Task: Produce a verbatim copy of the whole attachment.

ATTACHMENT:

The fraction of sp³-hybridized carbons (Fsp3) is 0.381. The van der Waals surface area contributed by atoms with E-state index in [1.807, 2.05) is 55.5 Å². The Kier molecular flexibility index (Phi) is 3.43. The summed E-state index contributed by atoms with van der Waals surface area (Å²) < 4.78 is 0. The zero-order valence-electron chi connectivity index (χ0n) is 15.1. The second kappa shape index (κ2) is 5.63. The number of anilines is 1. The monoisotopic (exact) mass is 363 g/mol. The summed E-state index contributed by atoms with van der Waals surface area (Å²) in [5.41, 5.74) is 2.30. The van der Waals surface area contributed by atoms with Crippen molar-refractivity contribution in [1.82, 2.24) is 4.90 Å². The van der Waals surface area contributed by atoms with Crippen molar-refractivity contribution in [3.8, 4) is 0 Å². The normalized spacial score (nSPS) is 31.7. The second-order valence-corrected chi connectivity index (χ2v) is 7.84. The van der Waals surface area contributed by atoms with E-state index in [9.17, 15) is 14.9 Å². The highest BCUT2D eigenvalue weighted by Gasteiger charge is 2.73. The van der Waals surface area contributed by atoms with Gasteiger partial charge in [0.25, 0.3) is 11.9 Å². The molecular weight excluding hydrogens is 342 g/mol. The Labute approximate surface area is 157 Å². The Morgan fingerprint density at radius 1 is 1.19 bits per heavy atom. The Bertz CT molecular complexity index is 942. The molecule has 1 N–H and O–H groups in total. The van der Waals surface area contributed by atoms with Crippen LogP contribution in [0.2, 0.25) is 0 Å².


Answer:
The fraction of sp³-hybridized carbons (Fsp3) is 0.381. The van der Waals surface area contributed by atoms with E-state index in [1.807, 2.05) is 55.5 Å². The Kier molecular flexibility index (Phi) is 3.43. The summed E-state index contributed by atoms with van der Waals surface area (Å²) < 4.78 is 0. The zero-order valence-electron chi connectivity index (χ0n) is 15.1. The second kappa shape index (κ2) is 5.63. The number of anilines is 1. The monoisotopic (exact) mass is 363 g/mol. The summed E-state index contributed by atoms with van der Waals surface area (Å²) in [5.41, 5.74) is 2.30. The van der Waals surface area contributed by atoms with Crippen molar-refractivity contribution in [1.82, 2.24) is 4.90 Å². The van der Waals surface area contributed by atoms with Crippen molar-refractivity contribution in [3.8, 4) is 0 Å². The normalized spacial score (nSPS) is 31.7. The second-order valence-corrected chi connectivity index (χ2v) is 7.84. The van der Waals surface area contributed by atoms with E-state index in [9.17, 15) is 14.9 Å². The highest BCUT2D eigenvalue weighted by Gasteiger charge is 2.73. The van der Waals surface area contributed by atoms with Gasteiger partial charge in [0.25, 0.3) is 11.9 Å². The molecular weight excluding hydrogens is 342 g/mol. The Labute approximate surface area is 157 Å². The Morgan fingerprint density at radius 1 is 1.19 bits per heavy atom. The Bertz CT molecular complexity index is 942. The molecule has 1 N–H and O–H groups in total. The van der Waals surface area contributed by atoms with Crippen LogP contribution in [0.2, 0.25) is 0 Å².